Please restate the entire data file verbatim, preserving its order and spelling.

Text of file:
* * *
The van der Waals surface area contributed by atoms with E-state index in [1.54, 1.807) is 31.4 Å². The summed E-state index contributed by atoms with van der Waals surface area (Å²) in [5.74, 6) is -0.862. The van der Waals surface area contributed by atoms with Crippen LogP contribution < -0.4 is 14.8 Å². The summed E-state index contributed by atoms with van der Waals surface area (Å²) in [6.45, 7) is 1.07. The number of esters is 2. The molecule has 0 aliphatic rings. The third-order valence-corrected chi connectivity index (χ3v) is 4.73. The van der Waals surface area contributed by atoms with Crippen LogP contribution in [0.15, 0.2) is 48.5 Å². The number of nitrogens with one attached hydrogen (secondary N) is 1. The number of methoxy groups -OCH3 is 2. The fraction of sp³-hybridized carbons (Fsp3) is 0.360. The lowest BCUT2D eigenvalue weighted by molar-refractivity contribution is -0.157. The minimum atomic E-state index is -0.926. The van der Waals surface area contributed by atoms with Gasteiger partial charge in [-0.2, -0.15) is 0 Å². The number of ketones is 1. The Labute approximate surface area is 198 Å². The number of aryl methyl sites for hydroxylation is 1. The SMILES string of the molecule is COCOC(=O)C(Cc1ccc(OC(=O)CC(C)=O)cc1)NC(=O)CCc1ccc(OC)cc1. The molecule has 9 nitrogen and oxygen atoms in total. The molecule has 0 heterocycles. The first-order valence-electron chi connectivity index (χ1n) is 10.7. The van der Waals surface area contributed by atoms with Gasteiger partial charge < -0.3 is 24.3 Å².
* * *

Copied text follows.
The van der Waals surface area contributed by atoms with E-state index in [1.54, 1.807) is 31.4 Å². The summed E-state index contributed by atoms with van der Waals surface area (Å²) in [5.74, 6) is -0.862. The van der Waals surface area contributed by atoms with Crippen LogP contribution < -0.4 is 14.8 Å². The summed E-state index contributed by atoms with van der Waals surface area (Å²) in [6.45, 7) is 1.07. The number of esters is 2. The molecule has 0 aliphatic rings. The third-order valence-corrected chi connectivity index (χ3v) is 4.73. The van der Waals surface area contributed by atoms with Crippen LogP contribution in [0.15, 0.2) is 48.5 Å². The number of nitrogens with one attached hydrogen (secondary N) is 1. The number of methoxy groups -OCH3 is 2. The fraction of sp³-hybridized carbons (Fsp3) is 0.360. The lowest BCUT2D eigenvalue weighted by molar-refractivity contribution is -0.157. The minimum atomic E-state index is -0.926. The van der Waals surface area contributed by atoms with Gasteiger partial charge in [-0.2, -0.15) is 0 Å². The number of ketones is 1. The Labute approximate surface area is 198 Å². The number of aryl methyl sites for hydroxylation is 1. The SMILES string of the molecule is COCOC(=O)C(Cc1ccc(OC(=O)CC(C)=O)cc1)NC(=O)CCc1ccc(OC)cc1. The molecule has 9 nitrogen and oxygen atoms in total. The molecule has 0 heterocycles. The first-order valence-electron chi connectivity index (χ1n) is 10.7. The van der Waals surface area contributed by atoms with Gasteiger partial charge < -0.3 is 24.3 Å².